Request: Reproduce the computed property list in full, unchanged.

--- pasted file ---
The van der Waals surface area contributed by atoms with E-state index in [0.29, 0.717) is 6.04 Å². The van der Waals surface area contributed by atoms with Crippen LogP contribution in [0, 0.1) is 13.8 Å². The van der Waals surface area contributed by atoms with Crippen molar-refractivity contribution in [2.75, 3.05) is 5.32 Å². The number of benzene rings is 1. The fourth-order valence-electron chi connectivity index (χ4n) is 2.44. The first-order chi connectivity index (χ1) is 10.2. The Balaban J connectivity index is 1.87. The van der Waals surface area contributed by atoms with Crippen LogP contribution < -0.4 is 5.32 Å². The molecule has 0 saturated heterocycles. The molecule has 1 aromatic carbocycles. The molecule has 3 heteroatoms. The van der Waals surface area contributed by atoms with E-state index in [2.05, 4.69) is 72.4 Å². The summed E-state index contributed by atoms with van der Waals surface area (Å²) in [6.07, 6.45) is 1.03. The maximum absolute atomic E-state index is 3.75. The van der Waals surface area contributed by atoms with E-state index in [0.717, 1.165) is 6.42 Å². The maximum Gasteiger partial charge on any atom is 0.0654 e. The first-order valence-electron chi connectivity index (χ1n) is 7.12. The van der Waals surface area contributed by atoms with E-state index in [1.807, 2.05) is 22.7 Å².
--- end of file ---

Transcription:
The van der Waals surface area contributed by atoms with E-state index in [0.29, 0.717) is 6.04 Å². The van der Waals surface area contributed by atoms with Crippen LogP contribution in [0, 0.1) is 13.8 Å². The van der Waals surface area contributed by atoms with Crippen molar-refractivity contribution in [2.75, 3.05) is 5.32 Å². The number of benzene rings is 1. The fourth-order valence-electron chi connectivity index (χ4n) is 2.44. The first-order chi connectivity index (χ1) is 10.2. The Balaban J connectivity index is 1.87. The van der Waals surface area contributed by atoms with Crippen LogP contribution < -0.4 is 5.32 Å². The molecule has 0 saturated heterocycles. The molecule has 1 aromatic carbocycles. The molecule has 3 heteroatoms. The van der Waals surface area contributed by atoms with E-state index in [2.05, 4.69) is 72.4 Å². The summed E-state index contributed by atoms with van der Waals surface area (Å²) in [6.07, 6.45) is 1.03. The maximum absolute atomic E-state index is 3.75. The van der Waals surface area contributed by atoms with E-state index in [0.717, 1.165) is 6.42 Å². The maximum Gasteiger partial charge on any atom is 0.0654 e. The first-order valence-electron chi connectivity index (χ1n) is 7.12. The van der Waals surface area contributed by atoms with E-state index in [1.807, 2.05) is 22.7 Å².